Judge orders Texas to suspend new law banning most abortions

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A federal judge on Wednesday ordered Texas to suspend the most restrictive abortion law in the United States, which since September has banned most abortions in the country’s second most populous state.

The order from U.S. District Judge Robert Pitman is the first legal blow to Texas law known as Senate Bill 8, which so far has withstood a wave of early challenges.

In the weeks after the restrictions took effect, Texas abortion service providers said the impact had been “exactly what we feared.”

“From the time SB 8 came into effect, women have been unlawfully prevented from exercising control over their lives in a way that is constitutionally protected,” Judge Pitman wrote.

“It is up to other courts to find a way to avoid this conclusion; this Court will not sanction one more day this injurious deprivation of such an important right.

But even with the law pending, abortion services in Texas may not immediately resume because doctors still fear prosecution without a more permanent legal decision.

Texas officials are likely to seek a swift overturn from the U.S. 5th Court of Appeals, which previously allowed the restrictions to take effect.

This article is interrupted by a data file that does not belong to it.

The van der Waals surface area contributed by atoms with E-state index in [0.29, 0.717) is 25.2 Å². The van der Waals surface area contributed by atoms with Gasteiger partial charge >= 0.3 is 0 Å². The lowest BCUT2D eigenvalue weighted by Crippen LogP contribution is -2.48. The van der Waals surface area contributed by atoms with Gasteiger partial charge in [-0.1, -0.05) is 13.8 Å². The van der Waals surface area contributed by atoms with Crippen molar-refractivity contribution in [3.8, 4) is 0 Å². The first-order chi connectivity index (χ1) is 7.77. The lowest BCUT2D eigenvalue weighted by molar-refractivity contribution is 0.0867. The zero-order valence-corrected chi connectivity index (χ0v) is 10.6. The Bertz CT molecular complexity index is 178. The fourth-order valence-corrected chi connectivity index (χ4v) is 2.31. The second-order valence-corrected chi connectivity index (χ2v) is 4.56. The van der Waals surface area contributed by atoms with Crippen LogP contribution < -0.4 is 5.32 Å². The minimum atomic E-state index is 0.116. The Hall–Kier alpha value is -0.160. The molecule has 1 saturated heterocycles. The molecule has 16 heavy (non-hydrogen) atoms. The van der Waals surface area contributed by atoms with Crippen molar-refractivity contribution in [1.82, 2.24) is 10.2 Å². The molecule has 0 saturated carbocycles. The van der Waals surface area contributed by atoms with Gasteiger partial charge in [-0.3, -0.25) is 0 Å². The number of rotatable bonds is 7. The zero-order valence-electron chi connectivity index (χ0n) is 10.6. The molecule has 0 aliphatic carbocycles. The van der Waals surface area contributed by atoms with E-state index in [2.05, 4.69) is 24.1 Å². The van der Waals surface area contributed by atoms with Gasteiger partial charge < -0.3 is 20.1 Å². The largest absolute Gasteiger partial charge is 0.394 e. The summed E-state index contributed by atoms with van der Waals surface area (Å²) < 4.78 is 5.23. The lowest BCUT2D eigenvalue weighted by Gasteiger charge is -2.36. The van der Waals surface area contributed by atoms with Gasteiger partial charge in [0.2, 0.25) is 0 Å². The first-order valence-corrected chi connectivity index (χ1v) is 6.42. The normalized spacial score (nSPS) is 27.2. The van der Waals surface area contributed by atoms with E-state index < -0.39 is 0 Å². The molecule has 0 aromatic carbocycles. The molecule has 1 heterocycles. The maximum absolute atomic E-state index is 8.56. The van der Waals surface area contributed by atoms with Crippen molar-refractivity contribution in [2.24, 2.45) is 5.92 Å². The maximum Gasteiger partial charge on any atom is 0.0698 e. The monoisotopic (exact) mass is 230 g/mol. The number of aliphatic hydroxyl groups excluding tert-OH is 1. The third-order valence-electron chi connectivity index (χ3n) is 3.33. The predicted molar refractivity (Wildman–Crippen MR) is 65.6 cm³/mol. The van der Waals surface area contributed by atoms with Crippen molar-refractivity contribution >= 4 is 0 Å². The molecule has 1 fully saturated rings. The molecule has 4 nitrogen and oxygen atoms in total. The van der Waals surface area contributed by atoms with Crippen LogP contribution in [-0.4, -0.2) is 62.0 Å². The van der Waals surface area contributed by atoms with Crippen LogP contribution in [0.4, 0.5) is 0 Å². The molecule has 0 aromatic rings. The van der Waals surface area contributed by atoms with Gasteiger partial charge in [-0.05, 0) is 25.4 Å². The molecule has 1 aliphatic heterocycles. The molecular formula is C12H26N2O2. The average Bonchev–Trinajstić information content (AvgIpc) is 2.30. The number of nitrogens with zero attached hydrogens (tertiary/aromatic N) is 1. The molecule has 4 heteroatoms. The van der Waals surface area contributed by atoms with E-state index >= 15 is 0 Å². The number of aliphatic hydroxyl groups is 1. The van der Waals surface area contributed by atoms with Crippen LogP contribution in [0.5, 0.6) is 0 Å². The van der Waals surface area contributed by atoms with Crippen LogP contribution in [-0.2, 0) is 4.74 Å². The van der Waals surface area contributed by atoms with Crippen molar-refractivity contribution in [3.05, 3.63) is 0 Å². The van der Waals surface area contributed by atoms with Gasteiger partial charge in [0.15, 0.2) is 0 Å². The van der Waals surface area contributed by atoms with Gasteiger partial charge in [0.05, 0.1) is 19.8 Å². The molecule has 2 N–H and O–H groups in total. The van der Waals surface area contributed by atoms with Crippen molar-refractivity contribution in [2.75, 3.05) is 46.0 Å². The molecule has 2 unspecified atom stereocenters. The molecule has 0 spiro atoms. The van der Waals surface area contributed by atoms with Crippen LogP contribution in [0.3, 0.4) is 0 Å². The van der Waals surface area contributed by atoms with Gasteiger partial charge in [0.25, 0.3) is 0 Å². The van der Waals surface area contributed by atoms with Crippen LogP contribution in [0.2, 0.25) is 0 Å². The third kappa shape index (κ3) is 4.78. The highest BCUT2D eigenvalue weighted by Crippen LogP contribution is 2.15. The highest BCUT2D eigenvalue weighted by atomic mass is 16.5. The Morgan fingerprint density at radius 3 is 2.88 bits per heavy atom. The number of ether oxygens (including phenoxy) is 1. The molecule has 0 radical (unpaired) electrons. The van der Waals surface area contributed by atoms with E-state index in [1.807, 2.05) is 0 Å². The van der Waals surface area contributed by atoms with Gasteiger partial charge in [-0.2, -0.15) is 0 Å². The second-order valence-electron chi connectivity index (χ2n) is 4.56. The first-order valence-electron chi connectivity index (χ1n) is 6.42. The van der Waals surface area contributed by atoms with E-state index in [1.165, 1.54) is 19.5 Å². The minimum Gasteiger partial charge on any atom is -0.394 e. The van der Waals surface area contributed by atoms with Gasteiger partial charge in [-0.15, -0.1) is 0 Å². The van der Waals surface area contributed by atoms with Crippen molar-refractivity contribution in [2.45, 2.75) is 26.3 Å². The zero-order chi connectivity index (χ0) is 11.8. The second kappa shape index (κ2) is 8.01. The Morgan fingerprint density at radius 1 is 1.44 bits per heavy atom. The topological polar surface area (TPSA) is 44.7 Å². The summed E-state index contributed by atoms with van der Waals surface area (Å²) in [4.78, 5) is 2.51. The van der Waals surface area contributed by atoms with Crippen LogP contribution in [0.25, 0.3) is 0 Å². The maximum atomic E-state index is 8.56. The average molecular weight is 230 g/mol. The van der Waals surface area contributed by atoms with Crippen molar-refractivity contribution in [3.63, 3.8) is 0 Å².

The law, signed by Republican Gov. Greg Abbott in May, bans abortions once heart activity is detected, which is typically around six weeks, before some women even know they are pregnant.

To enforce the law, Texas has mandated private citizens to sue violators and entitled them to at least $ 10,000 (£ 7,360) in damages if successful.

First day of the Supreme Court
Activists protest outside the Supreme Court (J Scott Applewhite / AP)

The Biden administration argued that Texas attacked a woman’s constitutional right to abortion under GOP restrictions, which went into effect on September 1.

“A state cannot ban six week abortions. Texas knew it, but it still wanted a six-week ban, so the state resorted to an unprecedented self-defense justice system designed to scare abortion providers and others who could help women. to exercise their constitutional rights, ”Justice Department attorney Brian Netter said. federal court on Friday.

Abortion providers say their fears have come true in the short time the law came into effect. Planned Parenthood says the number of Texas patients at its state clinics declined by nearly 80% over the next two weeks.

Minneapolis Women's March
Anti-abortion counter-protesters (Shari L Gross / Star Tribune via AP)

Other states, mostly in the South, have passed similar laws banning abortion in the first weeks of pregnancy, all of which judges have blocked. But the Texas version has so far defied the courts because it leaves the execution to private citizens to sue, not prosecutors, which critics say amounts to a bounty.

“It’s not some sort of self-defense ploy,” said Will Thompson, a law advocate for the Texas attorney general’s office. “This is a ploy that uses the normal and legal process of justice in Texas.”

The Texas law is just the one that has set up the biggest test of abortion rights in the United States in decades, and it’s part of a larger push by Republicans nationwide to impose new restrictions on abortion.


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